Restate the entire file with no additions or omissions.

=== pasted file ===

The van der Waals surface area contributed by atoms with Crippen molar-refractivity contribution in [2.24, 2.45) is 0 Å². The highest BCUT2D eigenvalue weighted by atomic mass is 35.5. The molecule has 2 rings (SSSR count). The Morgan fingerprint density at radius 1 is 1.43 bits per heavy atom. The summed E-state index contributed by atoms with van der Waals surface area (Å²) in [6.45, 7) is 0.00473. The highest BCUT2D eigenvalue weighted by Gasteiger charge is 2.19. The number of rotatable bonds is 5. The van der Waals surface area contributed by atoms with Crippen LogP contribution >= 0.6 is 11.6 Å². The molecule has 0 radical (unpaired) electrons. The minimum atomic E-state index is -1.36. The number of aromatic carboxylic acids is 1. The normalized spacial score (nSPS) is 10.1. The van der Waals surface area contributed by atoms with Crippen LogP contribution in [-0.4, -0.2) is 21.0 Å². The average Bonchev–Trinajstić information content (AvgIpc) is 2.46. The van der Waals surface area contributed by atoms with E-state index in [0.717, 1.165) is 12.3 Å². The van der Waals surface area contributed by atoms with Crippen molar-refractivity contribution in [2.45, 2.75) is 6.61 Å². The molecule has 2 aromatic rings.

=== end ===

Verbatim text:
The van der Waals surface area contributed by atoms with Crippen molar-refractivity contribution in [2.24, 2.45) is 0 Å². The highest BCUT2D eigenvalue weighted by atomic mass is 35.5. The molecule has 2 rings (SSSR count). The Morgan fingerprint density at radius 1 is 1.43 bits per heavy atom. The summed E-state index contributed by atoms with van der Waals surface area (Å²) in [6.45, 7) is 0.00473. The highest BCUT2D eigenvalue weighted by Gasteiger charge is 2.19. The number of rotatable bonds is 5. The van der Waals surface area contributed by atoms with Crippen LogP contribution >= 0.6 is 11.6 Å². The molecule has 0 radical (unpaired) electrons. The minimum atomic E-state index is -1.36. The number of aromatic carboxylic acids is 1. The normalized spacial score (nSPS) is 10.1. The van der Waals surface area contributed by atoms with Crippen LogP contribution in [-0.4, -0.2) is 21.0 Å². The average Bonchev–Trinajstić information content (AvgIpc) is 2.46. The van der Waals surface area contributed by atoms with E-state index in [0.717, 1.165) is 12.3 Å². The van der Waals surface area contributed by atoms with Crippen molar-refractivity contribution in [2.45, 2.75) is 6.61 Å². The molecule has 2 aromatic rings.